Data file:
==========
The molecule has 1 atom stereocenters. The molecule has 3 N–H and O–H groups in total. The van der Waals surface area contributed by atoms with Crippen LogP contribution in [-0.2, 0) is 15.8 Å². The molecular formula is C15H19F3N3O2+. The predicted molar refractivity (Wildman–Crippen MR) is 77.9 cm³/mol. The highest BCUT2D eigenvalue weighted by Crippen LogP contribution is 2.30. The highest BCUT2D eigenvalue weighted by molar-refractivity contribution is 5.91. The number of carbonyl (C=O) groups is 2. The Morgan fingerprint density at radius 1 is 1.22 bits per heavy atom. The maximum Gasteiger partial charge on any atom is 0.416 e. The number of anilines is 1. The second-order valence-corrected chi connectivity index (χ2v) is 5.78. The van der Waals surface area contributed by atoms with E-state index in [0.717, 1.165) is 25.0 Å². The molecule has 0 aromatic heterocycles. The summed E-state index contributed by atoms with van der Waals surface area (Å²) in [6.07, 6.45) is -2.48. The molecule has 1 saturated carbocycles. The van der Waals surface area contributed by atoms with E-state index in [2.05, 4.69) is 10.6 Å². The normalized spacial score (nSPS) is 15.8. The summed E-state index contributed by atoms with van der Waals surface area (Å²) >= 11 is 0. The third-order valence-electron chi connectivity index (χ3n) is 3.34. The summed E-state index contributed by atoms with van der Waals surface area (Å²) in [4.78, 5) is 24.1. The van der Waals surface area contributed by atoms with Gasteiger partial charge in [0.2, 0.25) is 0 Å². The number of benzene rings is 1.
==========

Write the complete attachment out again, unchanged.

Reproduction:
The molecule has 1 atom stereocenters. The molecule has 3 N–H and O–H groups in total. The van der Waals surface area contributed by atoms with Crippen LogP contribution in [-0.2, 0) is 15.8 Å². The molecular formula is C15H19F3N3O2+. The predicted molar refractivity (Wildman–Crippen MR) is 77.9 cm³/mol. The highest BCUT2D eigenvalue weighted by Crippen LogP contribution is 2.30. The highest BCUT2D eigenvalue weighted by molar-refractivity contribution is 5.91. The number of carbonyl (C=O) groups is 2. The Morgan fingerprint density at radius 1 is 1.22 bits per heavy atom. The maximum Gasteiger partial charge on any atom is 0.416 e. The number of anilines is 1. The second-order valence-corrected chi connectivity index (χ2v) is 5.78. The van der Waals surface area contributed by atoms with E-state index in [0.717, 1.165) is 25.0 Å². The molecule has 0 aromatic heterocycles. The summed E-state index contributed by atoms with van der Waals surface area (Å²) in [6.07, 6.45) is -2.48. The molecule has 1 saturated carbocycles. The van der Waals surface area contributed by atoms with E-state index in [2.05, 4.69) is 10.6 Å². The normalized spacial score (nSPS) is 15.8. The summed E-state index contributed by atoms with van der Waals surface area (Å²) >= 11 is 0. The third-order valence-electron chi connectivity index (χ3n) is 3.34. The summed E-state index contributed by atoms with van der Waals surface area (Å²) in [4.78, 5) is 24.1. The van der Waals surface area contributed by atoms with Gasteiger partial charge in [0.2, 0.25) is 0 Å². The number of benzene rings is 1.